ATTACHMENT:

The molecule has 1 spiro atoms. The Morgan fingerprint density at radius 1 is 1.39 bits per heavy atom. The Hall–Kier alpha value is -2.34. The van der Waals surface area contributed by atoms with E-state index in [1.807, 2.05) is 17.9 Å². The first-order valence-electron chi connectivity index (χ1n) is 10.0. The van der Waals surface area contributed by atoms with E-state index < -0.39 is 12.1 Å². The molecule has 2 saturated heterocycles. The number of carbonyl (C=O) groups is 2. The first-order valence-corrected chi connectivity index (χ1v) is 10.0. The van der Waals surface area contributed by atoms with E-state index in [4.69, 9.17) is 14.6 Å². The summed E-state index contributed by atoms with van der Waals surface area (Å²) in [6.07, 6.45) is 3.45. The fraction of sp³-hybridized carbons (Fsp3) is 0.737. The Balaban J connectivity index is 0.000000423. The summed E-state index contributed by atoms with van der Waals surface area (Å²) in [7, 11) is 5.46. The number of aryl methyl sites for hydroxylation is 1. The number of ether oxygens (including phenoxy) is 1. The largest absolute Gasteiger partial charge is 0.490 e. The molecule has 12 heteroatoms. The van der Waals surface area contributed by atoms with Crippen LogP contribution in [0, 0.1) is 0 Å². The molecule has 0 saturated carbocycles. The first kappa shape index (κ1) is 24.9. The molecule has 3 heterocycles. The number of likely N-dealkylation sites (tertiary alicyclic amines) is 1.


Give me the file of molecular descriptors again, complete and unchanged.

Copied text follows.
The molecule has 1 spiro atoms. The Morgan fingerprint density at radius 1 is 1.39 bits per heavy atom. The Hall–Kier alpha value is -2.34. The van der Waals surface area contributed by atoms with E-state index in [1.807, 2.05) is 17.9 Å². The first-order valence-electron chi connectivity index (χ1n) is 10.0. The van der Waals surface area contributed by atoms with E-state index < -0.39 is 12.1 Å². The molecule has 2 saturated heterocycles. The number of carbonyl (C=O) groups is 2. The first-order valence-corrected chi connectivity index (χ1v) is 10.0. The van der Waals surface area contributed by atoms with E-state index in [4.69, 9.17) is 14.6 Å². The summed E-state index contributed by atoms with van der Waals surface area (Å²) in [6.07, 6.45) is 3.45. The fraction of sp³-hybridized carbons (Fsp3) is 0.737. The Balaban J connectivity index is 0.000000423. The summed E-state index contributed by atoms with van der Waals surface area (Å²) in [7, 11) is 5.46. The number of aryl methyl sites for hydroxylation is 1. The number of ether oxygens (including phenoxy) is 1. The largest absolute Gasteiger partial charge is 0.490 e. The molecule has 12 heteroatoms. The van der Waals surface area contributed by atoms with Crippen LogP contribution in [0, 0.1) is 0 Å². The molecule has 0 saturated carbocycles. The first kappa shape index (κ1) is 24.9. The molecule has 3 heterocycles. The number of likely N-dealkylation sites (tertiary alicyclic amines) is 1.